Management and communication of corporate social responsibility in Hong Kong small and medium enterprises
thesisposted on 28.03.2022, 18:28 authored by Brenda Y. W. Lee Wong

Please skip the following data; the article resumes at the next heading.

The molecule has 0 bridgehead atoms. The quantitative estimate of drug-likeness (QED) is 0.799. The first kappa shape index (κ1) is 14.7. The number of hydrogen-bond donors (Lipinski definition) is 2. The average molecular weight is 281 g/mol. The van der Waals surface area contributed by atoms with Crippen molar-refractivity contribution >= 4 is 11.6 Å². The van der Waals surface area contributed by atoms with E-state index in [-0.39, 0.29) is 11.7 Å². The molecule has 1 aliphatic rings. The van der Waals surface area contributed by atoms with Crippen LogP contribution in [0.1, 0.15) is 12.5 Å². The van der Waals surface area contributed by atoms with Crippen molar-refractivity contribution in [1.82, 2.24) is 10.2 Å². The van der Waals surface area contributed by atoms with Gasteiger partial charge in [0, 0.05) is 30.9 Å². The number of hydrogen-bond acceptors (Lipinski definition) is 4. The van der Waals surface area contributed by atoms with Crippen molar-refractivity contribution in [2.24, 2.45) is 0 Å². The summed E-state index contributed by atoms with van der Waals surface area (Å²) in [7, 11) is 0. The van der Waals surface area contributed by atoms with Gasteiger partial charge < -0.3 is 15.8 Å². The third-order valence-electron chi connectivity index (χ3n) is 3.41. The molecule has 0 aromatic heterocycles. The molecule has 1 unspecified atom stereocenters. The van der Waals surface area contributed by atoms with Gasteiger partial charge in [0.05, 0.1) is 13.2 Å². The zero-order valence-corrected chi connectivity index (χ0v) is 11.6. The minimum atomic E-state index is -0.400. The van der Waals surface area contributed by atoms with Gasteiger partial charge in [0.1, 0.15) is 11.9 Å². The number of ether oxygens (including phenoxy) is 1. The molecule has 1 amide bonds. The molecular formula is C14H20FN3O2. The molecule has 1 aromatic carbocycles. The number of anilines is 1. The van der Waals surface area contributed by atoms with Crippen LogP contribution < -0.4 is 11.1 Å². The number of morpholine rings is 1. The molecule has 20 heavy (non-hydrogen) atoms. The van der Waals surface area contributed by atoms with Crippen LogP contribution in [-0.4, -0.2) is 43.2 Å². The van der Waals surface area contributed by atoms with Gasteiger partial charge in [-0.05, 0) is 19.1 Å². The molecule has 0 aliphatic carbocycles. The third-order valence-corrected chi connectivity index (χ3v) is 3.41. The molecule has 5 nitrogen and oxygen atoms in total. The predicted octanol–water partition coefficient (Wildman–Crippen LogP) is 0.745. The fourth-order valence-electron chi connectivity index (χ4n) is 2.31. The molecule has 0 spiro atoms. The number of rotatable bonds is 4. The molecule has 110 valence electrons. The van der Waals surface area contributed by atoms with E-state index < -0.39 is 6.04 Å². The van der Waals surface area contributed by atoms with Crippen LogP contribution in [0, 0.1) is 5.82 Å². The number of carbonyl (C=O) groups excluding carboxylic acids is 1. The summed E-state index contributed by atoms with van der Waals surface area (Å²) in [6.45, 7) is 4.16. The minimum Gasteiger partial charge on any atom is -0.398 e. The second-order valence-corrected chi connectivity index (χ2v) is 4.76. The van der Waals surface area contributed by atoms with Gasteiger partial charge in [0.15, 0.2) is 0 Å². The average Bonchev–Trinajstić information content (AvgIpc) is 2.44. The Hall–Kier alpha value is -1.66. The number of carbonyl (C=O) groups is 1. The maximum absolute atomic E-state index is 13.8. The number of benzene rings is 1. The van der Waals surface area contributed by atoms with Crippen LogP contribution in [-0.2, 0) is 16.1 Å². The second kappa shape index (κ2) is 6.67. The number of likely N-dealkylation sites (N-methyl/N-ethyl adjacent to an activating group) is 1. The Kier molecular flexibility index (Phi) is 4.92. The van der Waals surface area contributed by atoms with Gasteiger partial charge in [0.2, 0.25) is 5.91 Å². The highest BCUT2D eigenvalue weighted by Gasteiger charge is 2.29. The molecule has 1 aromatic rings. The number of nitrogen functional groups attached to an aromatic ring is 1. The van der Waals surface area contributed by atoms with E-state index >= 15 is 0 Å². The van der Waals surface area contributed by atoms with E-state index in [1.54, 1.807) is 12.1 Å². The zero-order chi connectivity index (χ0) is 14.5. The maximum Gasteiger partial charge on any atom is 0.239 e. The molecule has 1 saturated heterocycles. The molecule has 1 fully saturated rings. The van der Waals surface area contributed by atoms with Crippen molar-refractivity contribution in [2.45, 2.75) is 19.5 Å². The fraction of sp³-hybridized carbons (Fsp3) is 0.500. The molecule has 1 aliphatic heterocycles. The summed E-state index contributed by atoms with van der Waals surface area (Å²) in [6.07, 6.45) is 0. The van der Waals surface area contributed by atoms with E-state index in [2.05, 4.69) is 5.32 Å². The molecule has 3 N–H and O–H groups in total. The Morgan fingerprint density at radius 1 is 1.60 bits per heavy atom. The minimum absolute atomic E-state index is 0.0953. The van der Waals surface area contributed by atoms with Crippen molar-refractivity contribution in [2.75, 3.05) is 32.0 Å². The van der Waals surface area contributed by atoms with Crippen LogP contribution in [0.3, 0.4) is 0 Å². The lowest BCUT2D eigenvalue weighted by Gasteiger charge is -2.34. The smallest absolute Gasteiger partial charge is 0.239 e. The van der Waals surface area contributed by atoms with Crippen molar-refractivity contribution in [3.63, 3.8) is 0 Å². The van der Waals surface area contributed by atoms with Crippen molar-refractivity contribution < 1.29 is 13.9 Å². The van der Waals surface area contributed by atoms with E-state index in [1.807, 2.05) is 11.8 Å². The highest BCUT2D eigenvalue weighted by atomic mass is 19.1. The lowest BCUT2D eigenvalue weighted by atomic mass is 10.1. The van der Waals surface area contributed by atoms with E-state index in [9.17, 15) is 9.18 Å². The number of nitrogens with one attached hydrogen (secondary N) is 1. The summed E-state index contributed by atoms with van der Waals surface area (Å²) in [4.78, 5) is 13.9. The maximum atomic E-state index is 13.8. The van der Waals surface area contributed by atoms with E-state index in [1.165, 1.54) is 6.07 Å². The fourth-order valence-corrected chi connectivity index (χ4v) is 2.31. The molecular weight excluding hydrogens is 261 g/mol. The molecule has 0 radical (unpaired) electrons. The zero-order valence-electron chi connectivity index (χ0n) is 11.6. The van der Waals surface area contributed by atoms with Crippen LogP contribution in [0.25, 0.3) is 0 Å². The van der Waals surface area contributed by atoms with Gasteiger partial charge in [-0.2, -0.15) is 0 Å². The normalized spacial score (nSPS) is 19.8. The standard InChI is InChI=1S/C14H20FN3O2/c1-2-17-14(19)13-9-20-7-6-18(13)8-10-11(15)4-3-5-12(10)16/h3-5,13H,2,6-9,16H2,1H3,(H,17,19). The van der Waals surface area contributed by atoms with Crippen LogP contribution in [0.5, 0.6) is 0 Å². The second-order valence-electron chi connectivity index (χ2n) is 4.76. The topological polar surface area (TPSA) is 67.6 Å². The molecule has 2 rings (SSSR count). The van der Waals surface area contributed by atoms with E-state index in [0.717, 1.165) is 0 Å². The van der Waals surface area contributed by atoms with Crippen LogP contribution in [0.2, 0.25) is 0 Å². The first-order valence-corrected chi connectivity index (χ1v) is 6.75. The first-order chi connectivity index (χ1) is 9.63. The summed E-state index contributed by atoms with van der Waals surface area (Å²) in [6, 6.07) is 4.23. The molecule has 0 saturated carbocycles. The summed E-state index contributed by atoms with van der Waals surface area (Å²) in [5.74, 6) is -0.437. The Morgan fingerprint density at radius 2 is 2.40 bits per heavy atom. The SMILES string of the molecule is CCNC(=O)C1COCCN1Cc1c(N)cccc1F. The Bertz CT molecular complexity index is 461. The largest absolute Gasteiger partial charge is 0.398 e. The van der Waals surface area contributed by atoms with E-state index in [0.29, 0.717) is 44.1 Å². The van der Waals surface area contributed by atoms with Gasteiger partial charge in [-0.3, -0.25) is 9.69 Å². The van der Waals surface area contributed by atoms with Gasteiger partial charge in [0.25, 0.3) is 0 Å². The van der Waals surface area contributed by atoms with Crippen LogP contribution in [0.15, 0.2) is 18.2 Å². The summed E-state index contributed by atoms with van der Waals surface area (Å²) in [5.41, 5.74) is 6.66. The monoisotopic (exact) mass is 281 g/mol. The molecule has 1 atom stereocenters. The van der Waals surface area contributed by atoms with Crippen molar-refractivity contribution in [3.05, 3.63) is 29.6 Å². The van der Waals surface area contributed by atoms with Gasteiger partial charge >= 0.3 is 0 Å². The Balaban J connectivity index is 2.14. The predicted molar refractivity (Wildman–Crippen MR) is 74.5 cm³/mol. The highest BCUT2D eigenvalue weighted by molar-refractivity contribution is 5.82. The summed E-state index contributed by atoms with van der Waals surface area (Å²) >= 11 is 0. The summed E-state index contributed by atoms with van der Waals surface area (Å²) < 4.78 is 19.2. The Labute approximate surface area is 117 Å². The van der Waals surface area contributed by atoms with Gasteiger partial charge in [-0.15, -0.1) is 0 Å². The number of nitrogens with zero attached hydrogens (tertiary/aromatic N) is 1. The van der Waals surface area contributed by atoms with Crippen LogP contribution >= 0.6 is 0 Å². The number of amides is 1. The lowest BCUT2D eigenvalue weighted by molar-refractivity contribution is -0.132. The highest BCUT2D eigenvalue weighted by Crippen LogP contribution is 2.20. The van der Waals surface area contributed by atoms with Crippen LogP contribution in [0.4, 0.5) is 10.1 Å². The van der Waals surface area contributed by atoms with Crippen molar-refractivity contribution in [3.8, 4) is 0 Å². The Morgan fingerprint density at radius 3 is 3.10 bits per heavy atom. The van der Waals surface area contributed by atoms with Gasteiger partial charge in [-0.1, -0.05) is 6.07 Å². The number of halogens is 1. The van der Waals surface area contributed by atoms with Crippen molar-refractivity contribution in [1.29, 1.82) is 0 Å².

The discussion of corporate social responsibility (CSR) has gathered great momentum in business and society over recent decades. CSR is broadly defined as the responsibilities and ethical behaviour of businesses in balancing the diverse interests of different stakeholders, taking into consideration the economic, social and environmental dimensions of conducting business. The ideology of CSR is to build a just, fairer and better world. This, in turn, is expected to create a favourable operating environment for business, resulting in sustainable development for all concerned, including future generations. The extensive CSR theories, guidelines and tools developed by academics, institutions and practitioners focus mainly on large companies, with a consequent lack of attention to, and discussion of, CSR in relation to small and medium-sized enterprises (SMEs). Due to the increasing significance of SMEs, which now account for some 90% of the number of enterprises in most economies around the world, the CSR movement will not be complete without the active engagement of SMEs. There is an urgent need to build SME capacity in CSR and to build best practice cases. In particular, few studies have investigated how SMEs in Hong Kong interpret, manage and communicate CSR. Consequently, the present research is motivated by the need to reduce this distinct knowledge gap, and aims to develop an integrated CSR management and communication model for SMEs. Adopting a qualitative research methodology, this study investigates how SMEs interpret, manage and communicate CSR, through conducting in-depth interviews with 28 business owners or senior managers of CSR award-winning companies in Hong Kong. Based on the findings, and drawing on the academic literature, further knowledge of CSR practices of SMEs in Hong Kong is advanced as the basis for developing an integrated “CSR Best Practice Management and Communication Model for SMEs”. The outcomes of this research confirm some of the contributions of the international literature on CSR in SMEs, but also reveal a number of interesting new findings, potentially beneficial for the Hong Kong context but possibly also more broadly, to both academics and practitioners. This study contributes to the body of knowledge of best practice of CSR in SMEs, potentially leading to greater SME engagement in CSR and sustainable development for both the business sector and broader society.